The IoT effect: modernising traditional industries

This article originally appeared in Digitalisation World on April 4, 2017

The Internet of Things (IoT) is poised to radically change the way we monitor and measure an almost unlimited number of tasks.  To date consumer applications have included health monitoring through wearable heart monitors, smart controlled appliances in the home and connected security systems in smart cities around the world. However, the real benefit is likely to be felt by business and industry, where remote monitoring and measurement will vastly reduce cost and strip back monitoring processes.  What effect will connected technologies have on traditional markets such as the Oil & Gas Industry? By Fluenta.

The problem with emissions

A major consideration for the Oil & Gas Industry is reducing emissions. The introduction of advanced IoT technology means oil and gas companies now have the potential to streamline emissions-heavy processes and improve emissions reporting.

Consider gas flaring:  a process in the Oil & Gas Industry that has been recognised as a leading contributor to greenhouse gas emissions, and consequently global warming.  Based on satellite data, more than 150 billion cubic metres (or 5.3 trillion cubic feet) of natural gas is released into the atmosphere each year through natural gas flaring and cold flaring operations.

In November 2015, the COP21 climate change conference in Paris saw a number of oil and gas companies sign a pledge to reduce routine gas flaring to zero by the year 2030.  This means an increased focus on emissions being recorded and shared with regulators. The Oil & Gas Industry has come a long way in its recognition and reduction of emissions. However, under increased regulatory scrutiny, it is crucial that the flaring of natural resources is strictly limited and only takes place when absolutely necessary. It is connected technologies that are now helping to measure and manage these processes more effectively.

IoT and emissions measuring

Historically, recording and sharing emissions data would have involved recording the volume of gas flared locally and sharing data on a periodic basis.  However, connected measurement technology means that now this information can be monitored and measured in real time through secure hosting in the cloud. By using cloud technology to record gas flaring, companies can build a better picture of trends over time and use this insight to drive emissions strategies.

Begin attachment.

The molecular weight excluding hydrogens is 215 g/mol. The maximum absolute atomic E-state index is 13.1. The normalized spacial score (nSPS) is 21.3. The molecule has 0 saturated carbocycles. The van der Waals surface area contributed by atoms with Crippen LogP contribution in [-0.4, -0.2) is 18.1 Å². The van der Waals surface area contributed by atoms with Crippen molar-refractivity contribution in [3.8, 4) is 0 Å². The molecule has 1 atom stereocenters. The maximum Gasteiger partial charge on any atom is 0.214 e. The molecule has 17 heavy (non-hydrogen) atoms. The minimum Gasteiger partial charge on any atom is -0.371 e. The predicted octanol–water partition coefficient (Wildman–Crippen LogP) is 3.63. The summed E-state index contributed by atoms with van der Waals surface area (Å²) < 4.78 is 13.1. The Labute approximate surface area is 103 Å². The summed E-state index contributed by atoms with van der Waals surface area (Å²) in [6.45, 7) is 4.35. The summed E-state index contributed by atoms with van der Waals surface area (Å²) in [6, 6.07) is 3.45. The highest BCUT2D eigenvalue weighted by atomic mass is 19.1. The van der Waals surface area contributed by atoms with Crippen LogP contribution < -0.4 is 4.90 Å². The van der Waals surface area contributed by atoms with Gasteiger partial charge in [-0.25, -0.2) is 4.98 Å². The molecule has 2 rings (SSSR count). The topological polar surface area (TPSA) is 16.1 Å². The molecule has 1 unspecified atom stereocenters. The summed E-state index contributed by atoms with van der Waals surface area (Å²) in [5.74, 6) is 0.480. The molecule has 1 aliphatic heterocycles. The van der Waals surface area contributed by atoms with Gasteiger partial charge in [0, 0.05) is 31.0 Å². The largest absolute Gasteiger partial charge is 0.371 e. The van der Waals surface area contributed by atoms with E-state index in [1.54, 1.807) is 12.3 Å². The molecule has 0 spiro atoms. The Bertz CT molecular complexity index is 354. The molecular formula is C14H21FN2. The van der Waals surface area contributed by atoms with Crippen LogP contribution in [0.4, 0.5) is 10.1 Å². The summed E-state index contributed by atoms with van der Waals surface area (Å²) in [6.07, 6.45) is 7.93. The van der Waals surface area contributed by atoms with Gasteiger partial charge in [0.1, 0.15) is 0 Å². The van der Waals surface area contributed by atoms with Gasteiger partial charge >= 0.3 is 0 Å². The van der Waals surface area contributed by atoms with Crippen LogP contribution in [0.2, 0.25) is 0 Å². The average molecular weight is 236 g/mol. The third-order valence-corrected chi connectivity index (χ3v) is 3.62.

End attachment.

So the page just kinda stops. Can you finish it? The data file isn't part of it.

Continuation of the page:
For example, on a rig where flaring only happens after certain maintenance procedures, real-time data can provide insight to more effectively manage the flaring process – reducing the amount of wasted gas.  Over an extended period of time organisations may begin to see patterns emerging that enable them to more effectively predict which rigs will flare more gas than others.

Cloud technology and internet everywhere

Cloud technology and the availability of internet connectivity has driven significant change in remote asset management.  Cloud infrastructure enables the constant monitoring and storage of data on remote servers anywhere in the world in real time via IoT.  Monitoring equipment installed on local assets transmits information  to software that is stored on central servers, rather than physically on an oil and gas site.  When real-time data is fed into software such as a continuous emission monitoring system (CEMS), organisations can collect, record and report data remotely –this method has several benefits.

Providing they are connected to the internet, businesses can access CEMS data and analyse it using a variety of devices.  With internet connectivity available almost anywhere, businesses can access the real-time data feeds of remote assets from multiple sites anywhere in the world. It is not necessary to store and run the software on a machine on-site, which reduces cost and removes the need to have on-site staff.  Additionally, the data is stored securely on multiple remote servers with back up and is not dependent on the health and reliability of an on-site machine.

Remote action can be taken to update software, shut down failing or faulty systems, and if there is a danger of explosion, extract on-site personnel immediately.

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August 7, 2018 | News

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